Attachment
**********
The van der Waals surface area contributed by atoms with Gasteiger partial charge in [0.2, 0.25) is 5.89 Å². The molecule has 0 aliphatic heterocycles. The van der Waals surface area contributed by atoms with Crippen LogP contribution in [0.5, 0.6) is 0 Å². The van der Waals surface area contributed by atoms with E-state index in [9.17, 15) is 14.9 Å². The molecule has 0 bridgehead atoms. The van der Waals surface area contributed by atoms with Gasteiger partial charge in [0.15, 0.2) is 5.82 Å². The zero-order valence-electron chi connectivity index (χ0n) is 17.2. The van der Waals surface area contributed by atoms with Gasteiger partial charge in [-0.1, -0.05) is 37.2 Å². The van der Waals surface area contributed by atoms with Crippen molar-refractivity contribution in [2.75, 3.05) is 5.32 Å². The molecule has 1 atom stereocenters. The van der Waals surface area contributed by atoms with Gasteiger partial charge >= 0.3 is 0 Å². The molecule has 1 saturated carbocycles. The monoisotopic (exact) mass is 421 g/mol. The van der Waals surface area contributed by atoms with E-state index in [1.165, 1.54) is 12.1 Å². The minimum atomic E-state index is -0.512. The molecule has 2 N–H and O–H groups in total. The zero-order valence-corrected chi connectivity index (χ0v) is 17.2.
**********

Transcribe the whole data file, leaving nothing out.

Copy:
The van der Waals surface area contributed by atoms with Gasteiger partial charge in [0.2, 0.25) is 5.89 Å². The molecule has 0 aliphatic heterocycles. The van der Waals surface area contributed by atoms with Crippen LogP contribution in [0.5, 0.6) is 0 Å². The van der Waals surface area contributed by atoms with E-state index in [9.17, 15) is 14.9 Å². The molecule has 0 bridgehead atoms. The van der Waals surface area contributed by atoms with Gasteiger partial charge in [0.15, 0.2) is 5.82 Å². The zero-order valence-electron chi connectivity index (χ0n) is 17.2. The van der Waals surface area contributed by atoms with Gasteiger partial charge in [-0.1, -0.05) is 37.2 Å². The van der Waals surface area contributed by atoms with Crippen molar-refractivity contribution in [2.75, 3.05) is 5.32 Å². The molecule has 1 atom stereocenters. The van der Waals surface area contributed by atoms with Gasteiger partial charge >= 0.3 is 0 Å². The molecule has 1 saturated carbocycles. The monoisotopic (exact) mass is 421 g/mol. The van der Waals surface area contributed by atoms with E-state index in [1.165, 1.54) is 12.1 Å². The minimum atomic E-state index is -0.512. The molecule has 2 N–H and O–H groups in total. The zero-order valence-corrected chi connectivity index (χ0v) is 17.2.